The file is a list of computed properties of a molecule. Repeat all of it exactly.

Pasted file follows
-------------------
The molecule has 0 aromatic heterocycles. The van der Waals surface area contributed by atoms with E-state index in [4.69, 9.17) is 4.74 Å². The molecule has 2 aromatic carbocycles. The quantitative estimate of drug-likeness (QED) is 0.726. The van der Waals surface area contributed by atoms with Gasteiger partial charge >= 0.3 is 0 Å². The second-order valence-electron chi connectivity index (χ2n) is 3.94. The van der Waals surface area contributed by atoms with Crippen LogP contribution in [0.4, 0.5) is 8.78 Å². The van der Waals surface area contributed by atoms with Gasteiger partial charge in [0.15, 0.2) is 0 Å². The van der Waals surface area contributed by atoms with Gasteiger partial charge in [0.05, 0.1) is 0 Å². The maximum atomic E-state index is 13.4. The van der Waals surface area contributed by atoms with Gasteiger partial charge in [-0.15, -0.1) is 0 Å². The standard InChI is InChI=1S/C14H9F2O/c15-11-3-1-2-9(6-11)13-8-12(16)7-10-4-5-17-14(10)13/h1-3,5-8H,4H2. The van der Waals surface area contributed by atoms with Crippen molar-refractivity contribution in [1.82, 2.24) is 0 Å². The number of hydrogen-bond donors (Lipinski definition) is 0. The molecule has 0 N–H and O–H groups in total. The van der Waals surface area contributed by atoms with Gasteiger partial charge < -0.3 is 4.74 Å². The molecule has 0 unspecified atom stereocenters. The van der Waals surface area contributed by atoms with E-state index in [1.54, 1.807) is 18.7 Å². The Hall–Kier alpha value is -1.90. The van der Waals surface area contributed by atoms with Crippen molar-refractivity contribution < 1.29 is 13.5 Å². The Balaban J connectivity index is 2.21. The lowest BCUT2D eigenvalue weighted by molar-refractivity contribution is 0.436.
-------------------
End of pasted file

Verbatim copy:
The molecule has 0 aromatic heterocycles. The van der Waals surface area contributed by atoms with E-state index in [4.69, 9.17) is 4.74 Å². The molecule has 2 aromatic carbocycles. The quantitative estimate of drug-likeness (QED) is 0.726. The van der Waals surface area contributed by atoms with Gasteiger partial charge >= 0.3 is 0 Å². The second-order valence-electron chi connectivity index (χ2n) is 3.94. The van der Waals surface area contributed by atoms with Crippen LogP contribution in [0.4, 0.5) is 8.78 Å². The van der Waals surface area contributed by atoms with Gasteiger partial charge in [0.15, 0.2) is 0 Å². The van der Waals surface area contributed by atoms with Gasteiger partial charge in [0.05, 0.1) is 0 Å². The maximum atomic E-state index is 13.4. The van der Waals surface area contributed by atoms with Gasteiger partial charge in [-0.15, -0.1) is 0 Å². The standard InChI is InChI=1S/C14H9F2O/c15-11-3-1-2-9(6-11)13-8-12(16)7-10-4-5-17-14(10)13/h1-3,5-8H,4H2. The van der Waals surface area contributed by atoms with Crippen molar-refractivity contribution in [1.82, 2.24) is 0 Å². The number of hydrogen-bond donors (Lipinski definition) is 0. The molecule has 0 N–H and O–H groups in total. The van der Waals surface area contributed by atoms with Gasteiger partial charge < -0.3 is 4.74 Å². The molecule has 0 unspecified atom stereocenters. The van der Waals surface area contributed by atoms with E-state index in [1.54, 1.807) is 18.7 Å². The Hall–Kier alpha value is -1.90. The van der Waals surface area contributed by atoms with Crippen molar-refractivity contribution < 1.29 is 13.5 Å². The Balaban J connectivity index is 2.21. The lowest BCUT2D eigenvalue weighted by molar-refractivity contribution is 0.436.